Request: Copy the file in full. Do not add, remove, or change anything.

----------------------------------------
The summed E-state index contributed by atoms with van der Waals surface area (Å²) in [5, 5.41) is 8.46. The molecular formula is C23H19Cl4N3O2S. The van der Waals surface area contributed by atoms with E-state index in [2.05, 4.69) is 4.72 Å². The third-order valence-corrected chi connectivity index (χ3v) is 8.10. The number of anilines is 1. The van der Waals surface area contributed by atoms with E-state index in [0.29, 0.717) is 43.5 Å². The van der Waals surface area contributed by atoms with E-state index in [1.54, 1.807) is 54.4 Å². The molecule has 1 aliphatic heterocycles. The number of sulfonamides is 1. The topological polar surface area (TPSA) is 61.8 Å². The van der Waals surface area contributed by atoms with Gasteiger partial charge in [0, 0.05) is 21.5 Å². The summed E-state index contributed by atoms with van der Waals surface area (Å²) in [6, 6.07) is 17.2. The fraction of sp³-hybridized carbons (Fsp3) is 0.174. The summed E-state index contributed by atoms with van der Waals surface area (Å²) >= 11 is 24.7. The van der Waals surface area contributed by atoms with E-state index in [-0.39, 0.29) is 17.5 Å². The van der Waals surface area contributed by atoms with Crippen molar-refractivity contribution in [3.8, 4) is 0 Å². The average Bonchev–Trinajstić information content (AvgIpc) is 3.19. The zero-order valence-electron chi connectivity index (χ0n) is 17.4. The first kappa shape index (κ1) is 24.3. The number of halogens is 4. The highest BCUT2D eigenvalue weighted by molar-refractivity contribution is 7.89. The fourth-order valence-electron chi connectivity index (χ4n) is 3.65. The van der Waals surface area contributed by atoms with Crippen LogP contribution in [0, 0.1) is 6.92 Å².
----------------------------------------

The summed E-state index contributed by atoms with van der Waals surface area (Å²) in [5, 5.41) is 8.46. The molecular formula is C23H19Cl4N3O2S. The van der Waals surface area contributed by atoms with E-state index in [2.05, 4.69) is 4.72 Å². The third-order valence-corrected chi connectivity index (χ3v) is 8.10. The number of anilines is 1. The van der Waals surface area contributed by atoms with E-state index in [0.29, 0.717) is 43.5 Å². The van der Waals surface area contributed by atoms with E-state index in [1.54, 1.807) is 54.4 Å². The molecule has 1 aliphatic heterocycles. The number of sulfonamides is 1. The topological polar surface area (TPSA) is 61.8 Å². The van der Waals surface area contributed by atoms with Gasteiger partial charge in [0, 0.05) is 21.5 Å². The summed E-state index contributed by atoms with van der Waals surface area (Å²) in [6, 6.07) is 17.2. The fraction of sp³-hybridized carbons (Fsp3) is 0.174. The summed E-state index contributed by atoms with van der Waals surface area (Å²) >= 11 is 24.7. The van der Waals surface area contributed by atoms with E-state index in [-0.39, 0.29) is 17.5 Å². The van der Waals surface area contributed by atoms with Crippen molar-refractivity contribution in [3.8, 4) is 0 Å². The average Bonchev–Trinajstić information content (AvgIpc) is 3.19. The zero-order valence-electron chi connectivity index (χ0n) is 17.4. The first kappa shape index (κ1) is 24.3. The number of halogens is 4. The highest BCUT2D eigenvalue weighted by molar-refractivity contribution is 7.89. The fourth-order valence-electron chi connectivity index (χ4n) is 3.65. The van der Waals surface area contributed by atoms with Crippen LogP contribution in [0, 0.1) is 6.92 Å².